Stoltmann Law Offices is investigating former Wunderlich Securities broker Bassam Salem, relating to alleged misconduct including failure to supervise, unauthorized trading, unsuitability, and breach of fiduciary duty over multiple accounts and damages in excess of $281,000. In another dispute, a customer was granted $92,500 in damages after it was alleged that Salem recommended unsuitable stocks and failed to diversify the customer’s accounts to minimize their risk between June 1, 2007 and June 30, 2008. Wunderlich Securities has a duty to reasonably supervise their registered representatives, and, if the firm does not, can be liable for losses sustained. If you invested money with Bassam Salem, you may be able to recover your losses in the Financial Industry Regulatory Authority (FINRA) arbitration forum on a contingency fee basis. We represent investors who have lost money because of brokers with firms such as Wunderlich Securities.

Salem was registered with First Heritage Corp from November 1986 until November 1988, Prudential Securities Inc. in New York, New York from November 1988 until March 1992 and UBS Financial Services in Farmington Hills, MI from March 1992 until January 2011. He is currently registered with Wunderlich Securities in Birmingham, Michigan and has been since January 2011. He has two customer disputes against him, one of which is currently pending.

Stoltmann Law Offices is interested in speaking to those investors who may have suffered losses with David Garcia Cirilo, a registered representative with Morgan Stanley in Coral Gables, Florida since 2014. If you or someone you know would like to bring a claim against Morgan Stanley in the Financial Industry Regulatory Authority (FINRA) arbitration forum, we may be able to help you do so on a contingency fee basis. The call to us is free so please call today. 312-332-4200. Attorneys are standing by.

Cirilo was alleged to have made unsuitable investment recommendations, and over-concentrated accounts. He was accused of acting negligently, breaching fiduciary duty, breaching contract, committing fraud, and failed to supervise, among other things. These are all against securities rules and regulations, and brokerage firms may be responsible for these transgressions because the firm has a duty to reasonably supervise its brokers.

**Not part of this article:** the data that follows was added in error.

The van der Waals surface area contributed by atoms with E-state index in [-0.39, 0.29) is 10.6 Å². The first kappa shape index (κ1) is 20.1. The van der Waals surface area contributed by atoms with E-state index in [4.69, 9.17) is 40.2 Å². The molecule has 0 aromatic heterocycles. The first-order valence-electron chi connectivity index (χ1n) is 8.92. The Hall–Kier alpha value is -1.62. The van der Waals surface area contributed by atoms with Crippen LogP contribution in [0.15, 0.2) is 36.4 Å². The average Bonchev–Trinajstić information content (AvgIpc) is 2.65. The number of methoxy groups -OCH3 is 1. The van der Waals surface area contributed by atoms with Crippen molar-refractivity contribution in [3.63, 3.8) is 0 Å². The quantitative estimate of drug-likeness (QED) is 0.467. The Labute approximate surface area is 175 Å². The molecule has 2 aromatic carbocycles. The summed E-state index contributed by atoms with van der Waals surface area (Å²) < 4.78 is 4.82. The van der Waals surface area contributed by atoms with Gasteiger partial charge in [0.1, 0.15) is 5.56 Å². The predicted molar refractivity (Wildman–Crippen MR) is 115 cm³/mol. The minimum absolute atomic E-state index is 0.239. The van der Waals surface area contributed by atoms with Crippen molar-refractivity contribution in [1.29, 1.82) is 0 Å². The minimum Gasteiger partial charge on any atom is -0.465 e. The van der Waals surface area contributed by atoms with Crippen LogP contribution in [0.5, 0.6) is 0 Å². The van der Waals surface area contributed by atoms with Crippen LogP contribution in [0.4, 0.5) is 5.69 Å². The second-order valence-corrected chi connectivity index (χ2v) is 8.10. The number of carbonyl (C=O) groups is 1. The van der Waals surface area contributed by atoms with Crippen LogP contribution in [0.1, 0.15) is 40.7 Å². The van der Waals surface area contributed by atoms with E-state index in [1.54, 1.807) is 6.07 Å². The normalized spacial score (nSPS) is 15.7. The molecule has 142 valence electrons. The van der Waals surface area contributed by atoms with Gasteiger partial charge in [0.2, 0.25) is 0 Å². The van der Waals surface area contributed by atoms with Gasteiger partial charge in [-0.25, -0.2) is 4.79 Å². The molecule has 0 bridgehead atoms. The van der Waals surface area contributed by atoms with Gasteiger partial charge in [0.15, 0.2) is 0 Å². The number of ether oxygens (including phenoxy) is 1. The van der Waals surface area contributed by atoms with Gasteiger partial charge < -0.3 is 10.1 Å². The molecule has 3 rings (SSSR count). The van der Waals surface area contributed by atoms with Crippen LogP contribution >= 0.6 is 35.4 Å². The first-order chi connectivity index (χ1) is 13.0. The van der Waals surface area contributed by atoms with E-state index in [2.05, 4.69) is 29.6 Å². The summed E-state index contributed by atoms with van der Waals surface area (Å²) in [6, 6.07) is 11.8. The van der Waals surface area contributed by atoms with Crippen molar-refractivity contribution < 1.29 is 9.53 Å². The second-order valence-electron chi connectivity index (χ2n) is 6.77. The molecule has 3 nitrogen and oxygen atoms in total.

Cirilo was registered with UBS Financial Services in San Juan, Puerto Rico from December 1993 until September 2006, UBS Services Inc. in San Juan from September 1994 until September 2006 and Santander Securities in San Juan from September 2006 until April 2014. He is currently registered with Morgan Stanley in Coral Gables, Florida and has been since April 2014. He has seven customer disputes against him, five of which are currently pending.

Stoltmann Law Offices continues to investigate Royce O. Simpson, a former stockbroker with Oppenheimer & Co., who has two customer disputes against him. A Financial Industry Regulatory Authority (FINRA) investigation against him resulted in an eight-month suspension for Simpson and a fine of $15,000 to resolve allegations that he loaned money to a gold mining operation in Ghana, Africa. His firm, Oppenheimer, had denied him his request to participate in this outside business activity. The New Mexico Securities Division also instituted a case against him for alleged unsuitable recommendations in long-term U.S. agency bonds. The matter is still pending. A client brought a case against him while he was registered with UBS Financial Services, and alleged damages of $659,458 for overcharges on certain bond transactions.

Simpson was registered with Dover Group, First Ohio Securities, Shearson Lehman Hutton, Rotan Mosle Inc., Painewebber, HSBC Securities, Rodman & Renshaw, Everen Securities, JC Bradford & Co., UBS and Oppenheimer in Houston, Texas from November 2011 until February 2014. He has two customer disputes against him. If you would like to bring a claim against Royce O. Simpson, please call our securities law firm at 312-332-4200 to speak to an attorney. We take cases on a contingency fee basis.